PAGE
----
All three are types of aural imagery which is probably the most prominent type of imagery as it is easily identified by reading out the text. It is spread into many sections.
Assonance is a literary device in which vowel sounds are repeated within phrases or sentences that are close to each other in the text.
It can even occur within individual words. Assonance can involve the repetition of identical vowel sounds, or vowel sounds that are very similar.
When considering assonance examples, it's best to look at individual passages rather than the work as a whole. This is because the echoed vowel sounds must be in close proximity to one another. Consider a few brief examples from books, scripts, songs, and poems.
Example 1: "Hear the mellow wedding bells" - "The Bells" by Edgar Allen Poe
Example 2: "Hear the lark and harken to the barking of the dark fox gone to ground" - Grantchester Meadows by Pink Floyd
Repetition of the 's' sound throughout a phrase or a sentence.
Sibilance is about the repetition of the "s" sound, not about the repetition of the letter S. This is important for two reasons. First, the letter C can also produce "s" sounds, as in the word "San Francisco."
Second, the letter S itself doesn't always produce an "s" sound. For instance, in the words "doesn't" and "always," the letter S makes a "z" sound that wouldn't be called sibilant.
Sibilance does not require that words with "s" sounds be placed directly next to each other in a sentence. Instead, sibilance occurs so long as "s" sounds are relatively close together within a sentence or paragraph.
Sibilance doesn't depend on where the "s" sounds occur within the words. They can be at the beginning, middle, or end of a word, and in stressed or unstressed syllables.
Example 3: From Edgar Allen Poe's "The Raven":
And the silken sad uncertain rustling of each purple curtain. (use of the "s," soft "c," and "ch" all together)
Example 4: From "Sea Fever" by John Mansfield:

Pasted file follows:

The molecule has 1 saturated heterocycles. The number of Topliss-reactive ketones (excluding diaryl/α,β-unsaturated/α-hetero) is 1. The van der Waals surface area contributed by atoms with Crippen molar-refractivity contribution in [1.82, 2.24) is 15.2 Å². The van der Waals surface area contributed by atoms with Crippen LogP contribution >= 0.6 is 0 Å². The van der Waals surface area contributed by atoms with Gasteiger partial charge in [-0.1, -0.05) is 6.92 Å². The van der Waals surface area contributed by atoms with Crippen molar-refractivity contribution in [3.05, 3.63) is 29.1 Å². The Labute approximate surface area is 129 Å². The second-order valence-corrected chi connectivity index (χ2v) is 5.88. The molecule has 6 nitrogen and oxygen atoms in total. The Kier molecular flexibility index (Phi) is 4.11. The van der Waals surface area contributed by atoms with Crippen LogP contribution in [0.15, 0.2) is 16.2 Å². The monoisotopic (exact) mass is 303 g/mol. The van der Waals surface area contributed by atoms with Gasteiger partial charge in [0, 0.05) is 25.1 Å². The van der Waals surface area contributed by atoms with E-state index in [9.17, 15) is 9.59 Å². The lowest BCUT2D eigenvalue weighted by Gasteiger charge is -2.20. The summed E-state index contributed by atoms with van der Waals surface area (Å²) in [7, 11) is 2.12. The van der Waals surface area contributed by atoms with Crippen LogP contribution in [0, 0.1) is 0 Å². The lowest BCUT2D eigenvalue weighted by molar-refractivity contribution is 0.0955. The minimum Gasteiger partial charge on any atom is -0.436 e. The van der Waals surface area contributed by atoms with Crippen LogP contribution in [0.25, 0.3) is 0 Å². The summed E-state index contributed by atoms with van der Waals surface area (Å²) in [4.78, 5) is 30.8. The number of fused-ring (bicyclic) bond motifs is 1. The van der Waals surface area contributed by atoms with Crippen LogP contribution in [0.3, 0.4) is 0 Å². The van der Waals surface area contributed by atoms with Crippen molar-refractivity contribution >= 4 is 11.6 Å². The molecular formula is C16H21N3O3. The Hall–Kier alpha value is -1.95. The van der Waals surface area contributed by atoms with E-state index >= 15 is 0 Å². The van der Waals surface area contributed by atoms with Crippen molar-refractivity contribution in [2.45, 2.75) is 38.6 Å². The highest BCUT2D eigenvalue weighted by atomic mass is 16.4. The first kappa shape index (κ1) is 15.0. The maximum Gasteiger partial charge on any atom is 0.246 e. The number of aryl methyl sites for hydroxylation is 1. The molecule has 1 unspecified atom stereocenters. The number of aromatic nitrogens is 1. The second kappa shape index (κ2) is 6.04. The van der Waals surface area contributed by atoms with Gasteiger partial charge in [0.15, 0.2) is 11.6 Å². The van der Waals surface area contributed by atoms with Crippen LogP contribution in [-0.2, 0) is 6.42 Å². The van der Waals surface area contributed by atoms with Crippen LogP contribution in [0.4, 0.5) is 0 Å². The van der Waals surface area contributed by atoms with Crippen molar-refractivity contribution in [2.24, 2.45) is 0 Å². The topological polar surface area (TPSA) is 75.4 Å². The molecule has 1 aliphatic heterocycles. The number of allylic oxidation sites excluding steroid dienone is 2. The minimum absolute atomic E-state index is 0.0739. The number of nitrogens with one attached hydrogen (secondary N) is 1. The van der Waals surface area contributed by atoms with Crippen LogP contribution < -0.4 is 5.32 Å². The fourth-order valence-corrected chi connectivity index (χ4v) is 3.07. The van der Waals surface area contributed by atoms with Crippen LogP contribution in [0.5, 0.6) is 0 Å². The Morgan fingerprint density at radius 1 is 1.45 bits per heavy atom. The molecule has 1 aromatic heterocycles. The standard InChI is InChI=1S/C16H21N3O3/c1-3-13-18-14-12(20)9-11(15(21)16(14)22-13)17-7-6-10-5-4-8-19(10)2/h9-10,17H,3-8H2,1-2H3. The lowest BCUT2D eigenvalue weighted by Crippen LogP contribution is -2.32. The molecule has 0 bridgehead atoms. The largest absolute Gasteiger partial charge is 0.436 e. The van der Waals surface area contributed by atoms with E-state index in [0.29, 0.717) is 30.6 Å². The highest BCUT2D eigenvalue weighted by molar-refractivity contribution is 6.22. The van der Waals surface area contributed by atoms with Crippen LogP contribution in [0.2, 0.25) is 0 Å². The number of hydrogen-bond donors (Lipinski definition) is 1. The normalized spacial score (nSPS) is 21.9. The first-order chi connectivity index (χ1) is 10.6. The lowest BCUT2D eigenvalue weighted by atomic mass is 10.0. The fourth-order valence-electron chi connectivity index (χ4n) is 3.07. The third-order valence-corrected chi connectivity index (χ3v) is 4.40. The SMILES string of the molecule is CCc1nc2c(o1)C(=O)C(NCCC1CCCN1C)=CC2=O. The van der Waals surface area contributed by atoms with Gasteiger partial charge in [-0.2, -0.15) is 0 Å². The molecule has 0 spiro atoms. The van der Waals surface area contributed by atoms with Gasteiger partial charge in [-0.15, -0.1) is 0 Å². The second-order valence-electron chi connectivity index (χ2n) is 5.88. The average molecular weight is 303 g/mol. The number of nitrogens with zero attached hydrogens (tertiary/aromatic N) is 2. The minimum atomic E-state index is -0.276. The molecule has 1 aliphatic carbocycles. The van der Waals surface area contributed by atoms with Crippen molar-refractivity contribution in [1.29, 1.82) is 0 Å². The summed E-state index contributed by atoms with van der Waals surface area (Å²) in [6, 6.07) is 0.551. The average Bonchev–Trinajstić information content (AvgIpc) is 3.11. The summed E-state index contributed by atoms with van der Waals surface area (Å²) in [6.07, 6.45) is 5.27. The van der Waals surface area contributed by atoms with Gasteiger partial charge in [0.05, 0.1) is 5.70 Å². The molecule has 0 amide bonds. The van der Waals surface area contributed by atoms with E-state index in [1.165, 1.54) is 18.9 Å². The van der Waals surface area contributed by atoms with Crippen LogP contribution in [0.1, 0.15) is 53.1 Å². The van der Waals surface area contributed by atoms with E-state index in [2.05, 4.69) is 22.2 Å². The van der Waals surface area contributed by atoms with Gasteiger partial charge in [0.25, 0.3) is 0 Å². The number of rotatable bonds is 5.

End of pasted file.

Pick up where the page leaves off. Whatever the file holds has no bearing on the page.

I must go down to the seas again, to the lonely sea and the sky,
And all I ask is a tall ship and a star to steer her by. (repetition of the "s" sound)
The repetition of the same consonant sound either at the beginning or into he middle of words.
Alliteration does not refer to the repetition of consonant letters that begin words, but rather the repetition of the consonant sound at the beginning of words. For example, the phrase “kids’ coats” is alliterative; though the words begin with different consonant letters, they produce the same consonant sounds.
Similarly, the phrase “phony people” is not alliterative; though both words begin with the same consonant, the initial consonant sounds are different.
In addition, for alliteration to be effective, alliterative words should flow in quick succession. If there are too many non-alliterative words in between, then the literary device is not purposeful.
Example 5: Paradise Lost by John Milton
John Milton makes masterful use of alliteration through the repeated use of "b," "f" and "a" in words like behemoth, biggest and born.
"Behemoth biggest born of earth upheaved
His vastness: Fleeced the flocks and bleating rose,
As plants: Ambiguous between sea and land
The river-horse, and scaly crocodile."
Example 6: The Soul selects her own Society (303) by Emily Dickinson
"The Soul selects her own Society" (303) by Emily Dickinson uses the "s" sound to create emotion and rhyme.
"The Soul selects her own Society-
Then - shuts the Door -"
All three types of aural imagery may help to create a slower or faster rhythm or may aid to convey a certain feeling such as excitement (usually done with letters such as 'r') or sadness (usually done with 's' sounds).